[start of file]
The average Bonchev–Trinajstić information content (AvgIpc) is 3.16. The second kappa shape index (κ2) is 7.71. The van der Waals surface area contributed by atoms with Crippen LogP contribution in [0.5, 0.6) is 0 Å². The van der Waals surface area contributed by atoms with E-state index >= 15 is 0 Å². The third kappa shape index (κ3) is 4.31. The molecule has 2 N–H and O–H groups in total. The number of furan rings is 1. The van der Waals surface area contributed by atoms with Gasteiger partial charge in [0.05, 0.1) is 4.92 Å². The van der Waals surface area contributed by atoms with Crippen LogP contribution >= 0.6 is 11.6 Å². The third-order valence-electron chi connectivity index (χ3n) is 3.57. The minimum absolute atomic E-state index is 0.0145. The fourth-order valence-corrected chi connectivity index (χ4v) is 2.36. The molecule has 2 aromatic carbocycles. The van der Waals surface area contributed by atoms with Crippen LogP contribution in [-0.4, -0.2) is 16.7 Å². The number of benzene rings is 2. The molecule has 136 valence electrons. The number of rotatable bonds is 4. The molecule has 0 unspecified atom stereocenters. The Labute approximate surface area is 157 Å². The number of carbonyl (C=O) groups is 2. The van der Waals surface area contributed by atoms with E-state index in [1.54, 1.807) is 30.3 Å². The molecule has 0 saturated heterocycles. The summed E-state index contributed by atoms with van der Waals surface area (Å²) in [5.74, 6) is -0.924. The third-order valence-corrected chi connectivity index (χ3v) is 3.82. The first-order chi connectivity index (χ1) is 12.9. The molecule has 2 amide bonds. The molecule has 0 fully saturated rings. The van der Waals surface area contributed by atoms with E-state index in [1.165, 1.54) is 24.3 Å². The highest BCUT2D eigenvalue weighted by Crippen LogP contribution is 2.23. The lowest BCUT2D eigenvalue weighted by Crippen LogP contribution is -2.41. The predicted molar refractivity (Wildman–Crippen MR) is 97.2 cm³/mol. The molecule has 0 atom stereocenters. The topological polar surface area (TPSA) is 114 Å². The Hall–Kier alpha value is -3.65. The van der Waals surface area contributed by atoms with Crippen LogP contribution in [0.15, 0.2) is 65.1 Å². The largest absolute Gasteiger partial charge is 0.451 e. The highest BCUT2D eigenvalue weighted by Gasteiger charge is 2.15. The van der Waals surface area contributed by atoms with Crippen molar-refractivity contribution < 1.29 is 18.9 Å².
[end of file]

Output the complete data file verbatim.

The average Bonchev–Trinajstić information content (AvgIpc) is 3.16. The second kappa shape index (κ2) is 7.71. The van der Waals surface area contributed by atoms with Crippen LogP contribution in [0.5, 0.6) is 0 Å². The van der Waals surface area contributed by atoms with E-state index >= 15 is 0 Å². The third kappa shape index (κ3) is 4.31. The molecule has 2 N–H and O–H groups in total. The number of furan rings is 1. The van der Waals surface area contributed by atoms with Gasteiger partial charge in [0.05, 0.1) is 4.92 Å². The van der Waals surface area contributed by atoms with Crippen LogP contribution >= 0.6 is 11.6 Å². The third-order valence-electron chi connectivity index (χ3n) is 3.57. The minimum absolute atomic E-state index is 0.0145. The fourth-order valence-corrected chi connectivity index (χ4v) is 2.36. The molecule has 2 aromatic carbocycles. The van der Waals surface area contributed by atoms with Crippen LogP contribution in [-0.4, -0.2) is 16.7 Å². The number of benzene rings is 2. The molecule has 136 valence electrons. The number of rotatable bonds is 4. The molecule has 0 unspecified atom stereocenters. The Labute approximate surface area is 157 Å². The number of carbonyl (C=O) groups is 2. The van der Waals surface area contributed by atoms with E-state index in [1.54, 1.807) is 30.3 Å². The molecule has 0 saturated heterocycles. The summed E-state index contributed by atoms with van der Waals surface area (Å²) in [5.74, 6) is -0.924. The third-order valence-corrected chi connectivity index (χ3v) is 3.82. The first-order chi connectivity index (χ1) is 12.9. The molecule has 2 amide bonds. The molecule has 0 fully saturated rings. The van der Waals surface area contributed by atoms with E-state index in [1.165, 1.54) is 24.3 Å². The highest BCUT2D eigenvalue weighted by Crippen LogP contribution is 2.23. The lowest BCUT2D eigenvalue weighted by Crippen LogP contribution is -2.41. The predicted molar refractivity (Wildman–Crippen MR) is 97.2 cm³/mol. The molecule has 0 atom stereocenters. The topological polar surface area (TPSA) is 114 Å². The Hall–Kier alpha value is -3.65. The van der Waals surface area contributed by atoms with Crippen LogP contribution in [0.15, 0.2) is 65.1 Å². The largest absolute Gasteiger partial charge is 0.451 e. The highest BCUT2D eigenvalue weighted by Gasteiger charge is 2.15. The van der Waals surface area contributed by atoms with Crippen molar-refractivity contribution < 1.29 is 18.9 Å².